Figure 3: Experimental AFM pulling curves.

    a, High-resolution force–extension curve for the rotaxane–PEO molecule in TCE. b, Histograms of the rupture forces for the hydrogen bonds in TCE (average ± s.d., n = 318) (left) and in DMF (average ± s.d., n = 249) (right) at a loading rate of 500 pN s−1. c, Force–extension curve (data as in a) with worm-like chain model fits to the data (thin solid lines) with an increase in length (ΔLc) of the molecule after rupture of the hydrogen bonds of 3.9 nm. d, Interpretation of the sequence of events taking place when pulling on the rotaxane–PEO. Black arrows show the direction of cantilever displacement. Blue arrows show the direction of the force exerted on the molecular ring. (I) Progressive stretching of the PEO tether. (II) Once the force exerted on the tether exceeds the force of the hydrogen bonds between the ring and the fumaramide site, the hydrogen bonds break. (III) After rupture, the ring is free to move along the thread, the tension in the PEO backbone is partly released, and the force decreases until the displacement of the cantilever increases again the tension in the PEO tether. (IV) Further cantilever displacement continues the stretching of PEO until the force exceeds the interaction strength of the chain with the tip, which leads to detachment.

  4. Pulling-relaxing cycles for the rotaxane-PEO molecule.
    Figure 4: Pulling–relaxing cycles for the rotaxane–PEO molecule.

    a, Pulling (blue) and relaxing (red) curves for a single rotaxane–PEO molecule in TCE. The relaxing trace is offset vertically for clarity. b, Schematic of the relaxing experiment showing our interpretation of events. Black arrows show the direction of cantilever displacement. Blue arrows show the direction of the force exerted on the ring. (I) Progressive release of the tension in the PEO tether. (II) The force suddenly increases as a result of the ring shuttling in the opposite direction (red arrow) to the force exerted on it (blue arrow). (III) The ring has rebound to the fumaramide site. c, Relaxing curve (data as in a) with the area under the trace representing the work done by the molecule as the ring shuttles back to its preferred binding site. d, Example of five successive pulling–relaxing curves. The stochastic nature of the rupture and rebinding process is characterized by a distribution of work trajectories.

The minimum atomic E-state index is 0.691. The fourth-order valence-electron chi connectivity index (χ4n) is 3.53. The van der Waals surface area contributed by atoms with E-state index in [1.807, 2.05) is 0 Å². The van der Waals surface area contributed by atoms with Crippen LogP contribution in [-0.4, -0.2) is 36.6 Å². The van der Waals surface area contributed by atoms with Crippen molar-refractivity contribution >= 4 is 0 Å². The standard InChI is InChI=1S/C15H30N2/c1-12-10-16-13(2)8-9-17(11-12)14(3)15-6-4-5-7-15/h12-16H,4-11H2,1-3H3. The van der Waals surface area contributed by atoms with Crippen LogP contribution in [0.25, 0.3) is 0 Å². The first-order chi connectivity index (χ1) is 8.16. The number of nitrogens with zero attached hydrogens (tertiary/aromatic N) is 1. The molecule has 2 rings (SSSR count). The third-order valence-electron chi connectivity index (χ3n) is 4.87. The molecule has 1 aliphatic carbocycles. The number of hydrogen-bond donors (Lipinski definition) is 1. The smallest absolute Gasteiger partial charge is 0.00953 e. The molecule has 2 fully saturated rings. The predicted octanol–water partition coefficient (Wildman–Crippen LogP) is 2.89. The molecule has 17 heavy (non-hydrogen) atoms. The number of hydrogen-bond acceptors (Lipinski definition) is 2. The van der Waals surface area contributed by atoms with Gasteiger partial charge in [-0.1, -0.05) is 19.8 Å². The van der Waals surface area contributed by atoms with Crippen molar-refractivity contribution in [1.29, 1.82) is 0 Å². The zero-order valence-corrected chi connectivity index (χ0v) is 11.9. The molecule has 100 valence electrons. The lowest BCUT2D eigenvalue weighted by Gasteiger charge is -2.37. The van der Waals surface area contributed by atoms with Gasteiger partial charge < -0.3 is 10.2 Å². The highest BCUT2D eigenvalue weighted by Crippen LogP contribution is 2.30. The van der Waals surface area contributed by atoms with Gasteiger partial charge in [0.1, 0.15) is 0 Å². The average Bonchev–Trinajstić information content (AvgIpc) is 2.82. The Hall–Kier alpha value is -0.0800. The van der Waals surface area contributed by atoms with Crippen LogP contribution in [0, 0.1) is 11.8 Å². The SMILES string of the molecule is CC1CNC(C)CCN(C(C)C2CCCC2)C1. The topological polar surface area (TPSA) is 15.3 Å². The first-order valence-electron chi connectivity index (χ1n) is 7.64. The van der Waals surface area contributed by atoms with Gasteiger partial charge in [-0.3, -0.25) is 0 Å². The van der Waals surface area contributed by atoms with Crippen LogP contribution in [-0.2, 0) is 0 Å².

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Author information

Affiliations

  1. Department of Chemistry, University of Liège, B6a Sart-Tilman, 4000 Liège, Belgium

    • Perrine Lussis,
    • Tiziana Svaldo-Lanero &
    • Anne-Sophie Duwez
  2. School of Chemistry, University of Edinburgh, The King's Buildings, West Mains Road, Edinburgh EH9 3JJ, UK

    • Andrea Bertocco &
    • David A. Leigh
  3. Institute of Condensed Matter and Nanosciences (IMCN), Place Louis Pasteur 1, Université catholique de Louvain, Belgium

    • Charles-André Fustin

Contributions

P.L. and T.S-L. performed the AFM experiments and analysed the data. A.B. carried out the rotaxane synthesis and characterization studies. C-A.F. participated in rotaxane synthesis. A-S.D., C-A.F. and D.A.L. designed the experiments and prepared the manuscript.

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The authors declare no competing financial interests.